Carrying on the example, it will also be assumed that it is desired to cut off from a continuous tube on which the strip is spirally wound, a stick for subsequent recutting containing eight container bodies. Then there will be along the stick a half trim band, four patterns, then a whole trim band and four more pat-terns followed by another half trim hand. These two half bands are removed when the stick is cut up into container bodies on a recutter.

For gang cutting on the winding machine, the cut would be made so that a whole trim band will appear at the leading end of the tube as viewed at the moment the cut is to take place.

As is well known by those familiar with the art and with the operation of continuous winding machines (as in Patent 2,623,443), the cutter carriage reciprocates alongside of the being-formed tube and is moved radially toward and "away from the tube to make the cut. The

cutter is kept in register with the patterns by mechanism which operates automatically to make corrections or adjustments whenever the cutting error gets beyond a predetermined amount determined by commercial tolerance. The control feature on the patterned strip is observed by a device, usually an electric eye, to tell the adjusting mechanism when to correct and in which direction.

Obviously, frequent observations and corrective adjustments will hold to a minimum the misregister of the cutters and patterns by initiating early adjustment to compensate for register error. Moreover, since the machine cannot make an instantaneous correction, but must respond mechanically (even though the observation is instantaneous), it is desirable to keep at all times the cutters and patterns as near as possible to exact register.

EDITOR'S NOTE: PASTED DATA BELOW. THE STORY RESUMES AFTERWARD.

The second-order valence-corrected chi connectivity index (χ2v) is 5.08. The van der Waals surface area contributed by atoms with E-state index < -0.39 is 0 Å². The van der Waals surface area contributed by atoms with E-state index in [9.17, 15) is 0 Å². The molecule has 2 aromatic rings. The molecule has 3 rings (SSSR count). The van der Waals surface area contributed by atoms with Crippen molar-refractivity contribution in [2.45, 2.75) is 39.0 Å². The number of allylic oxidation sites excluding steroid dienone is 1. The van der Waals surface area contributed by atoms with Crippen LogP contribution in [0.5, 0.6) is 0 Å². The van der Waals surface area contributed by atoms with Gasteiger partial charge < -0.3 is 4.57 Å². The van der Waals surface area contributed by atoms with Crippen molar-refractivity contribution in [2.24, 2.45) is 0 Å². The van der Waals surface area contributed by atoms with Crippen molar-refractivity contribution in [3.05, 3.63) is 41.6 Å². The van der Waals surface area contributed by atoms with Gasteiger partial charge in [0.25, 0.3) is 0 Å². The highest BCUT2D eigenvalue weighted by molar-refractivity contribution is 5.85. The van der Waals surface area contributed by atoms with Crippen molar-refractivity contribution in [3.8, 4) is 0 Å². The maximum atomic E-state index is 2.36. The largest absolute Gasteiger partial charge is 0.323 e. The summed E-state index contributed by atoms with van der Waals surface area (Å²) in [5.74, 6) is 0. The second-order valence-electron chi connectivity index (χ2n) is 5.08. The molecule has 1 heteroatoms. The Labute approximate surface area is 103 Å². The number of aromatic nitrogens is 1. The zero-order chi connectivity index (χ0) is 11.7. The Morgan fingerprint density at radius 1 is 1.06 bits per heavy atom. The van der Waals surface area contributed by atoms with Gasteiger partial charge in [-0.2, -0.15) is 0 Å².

In the example of FIG. 1, it was heretofore possible to make a corrective adjustment only twice, at most, in a stick of eight container lengths because of the presence of only one control feature for each printing cylinder circumference; or, stated alternatively, there was one control feature for each four-pattern series.

If it be assumed that the smallest degree of misregister which the machine would observe and start to correct occurred as the fifth pattern passed the observation point, then three more patterns had to pass with cumulatively increased misregister, before another control feature would reach the observation point and be in position to initiate the corrective adjustment. Obviously, the larger the number of patterns per printing cylinder, the more patterns would have to pass the observation point before the misregister could be detected.

Actually, it was the circumference of the printing cylinder that determined the minimum distance the patterned strip had to'travel before a needed correction could be observed, there being one pattern sequence per cylinder circumference and that sequence having'to fill the circumference completely. If only two patterns and space material in the sequence could be fitted on the printing cylinder in the case of. large containers, the distance the strip would have to travelwould still equal the cylinder circumference, i.e. the pattern sequence.

According to the present invention, a plurality of con-I ,trolfeatures are placed, preferably, along the underlap, i.e. the one edge of the strip whichis overlaid by the edge of the other edge of thestrip in the succeeding con volution of the winding. The multiple control features must be spaced an exactdivision of the length of a pattern sequence both in the case of planned trim and hybrid trim; in other words, in practiee,-an ex act'division of the circumference of the printing cylinder. V V